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PERU
Ancestral lands in danger
6/11/2008
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Legislative decree facilitates

One of the conditions for Peru´s free trade agreement with the United States is that Peru promote private investment in the agricultural sector. Eager for the pact, the second of its kind in South America after the Chile-US free trade agreement, to go into effect, Peru´s president has approved a measure to reduce the approval percentage by indigenous or campesino community members required to sell or concede their lands in the highlands and jungle.

A May 20 legislative decree by President Alan García aims “to promote and facilitate private investment in these communal territories."

It states that for lands owned for more than one year, the community´s general assembly -- a meeting that does not include all members of the community -- must have a vote of no less than 50 percent of those present in favor of ceding the land in question. This overturns the previous measure that required a two-thirds vote of the whole community -- not just those present at the general assembly-- in favor of selling the lands.

This implies that “non-landholding community members and third parties” can do what they want with the communal lands since only a 50 percent vote in favor is necessary. Furthermore, this 50 percent does not need to include the landholding community members, but only those who are attending the assembly, which runs the risk of letting a minority outside of the community make decisions that affect the entire community.

Land for extractive companies
Laureano del Castillo, lawyer and researcher from the Peruvian Center for Social Studies said in an interview with La Revista Agraria that “by using a delegation of powers in order to modify the legislation, the conditions are being changed so that communities can give up their lands. But it’s not clear how they will benefit when a minority can now take important decisions on the land, which is the communities’ greatest asset today.”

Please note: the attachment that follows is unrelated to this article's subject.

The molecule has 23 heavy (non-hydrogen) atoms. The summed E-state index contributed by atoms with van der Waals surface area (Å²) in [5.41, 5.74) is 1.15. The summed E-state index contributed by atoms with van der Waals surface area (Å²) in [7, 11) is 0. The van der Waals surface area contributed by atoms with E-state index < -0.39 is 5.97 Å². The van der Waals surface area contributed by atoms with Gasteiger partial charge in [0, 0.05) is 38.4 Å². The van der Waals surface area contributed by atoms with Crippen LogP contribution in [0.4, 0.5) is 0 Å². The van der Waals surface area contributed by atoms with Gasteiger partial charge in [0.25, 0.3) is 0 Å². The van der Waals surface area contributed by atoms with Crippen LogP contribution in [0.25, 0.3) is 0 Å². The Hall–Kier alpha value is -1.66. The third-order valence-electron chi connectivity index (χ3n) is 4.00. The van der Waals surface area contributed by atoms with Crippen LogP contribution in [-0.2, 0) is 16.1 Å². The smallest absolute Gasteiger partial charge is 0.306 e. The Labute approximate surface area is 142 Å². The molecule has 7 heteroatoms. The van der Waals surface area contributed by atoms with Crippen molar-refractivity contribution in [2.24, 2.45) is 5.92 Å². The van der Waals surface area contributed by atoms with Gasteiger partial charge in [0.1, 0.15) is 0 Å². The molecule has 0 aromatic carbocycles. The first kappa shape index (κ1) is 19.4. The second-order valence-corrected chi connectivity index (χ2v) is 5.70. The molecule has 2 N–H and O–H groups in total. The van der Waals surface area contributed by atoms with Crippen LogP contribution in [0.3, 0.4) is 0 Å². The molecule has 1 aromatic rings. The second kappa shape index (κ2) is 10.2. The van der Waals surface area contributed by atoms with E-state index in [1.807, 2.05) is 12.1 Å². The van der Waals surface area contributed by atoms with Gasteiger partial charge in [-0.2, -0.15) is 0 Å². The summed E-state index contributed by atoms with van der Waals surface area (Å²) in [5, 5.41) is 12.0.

García, along with the business sector, welcomed the measure by saying that “there is no need to establish different conditions than those on the coast because they are mestizos and different from the sierra Indians, since that would be a form of selective racism.”

The norm relates to an article that García published in October of last year in one of the most important local newspapers, El Comercio, which said that “there are true campesino communities, but also artificial communities that have 200,000 hectares [500,000 acres] in writing but who only use 10,000 hectares [24,700 acres] for agriculture while the rest is idle, in ‘dead hands,’ while its inhabitants live in extreme poverty and wait for the state to give them help instead of making their hills and lands valuable.”

García adds in his article that “in order to have investment, safe property is necessary, but we have fallen into the trap of giving small lots of land to poor families that have not one cent to invest, thus apart from the land, they have to ask the state for fertilizers, seeds and irrigation technology in addition to protected prices. This mini-plantation and technology-lacking model is a vicious cycle of misery; we must promote medium properties, the agricultural middle class that knows how to get resources, look for markets and can create formal work.”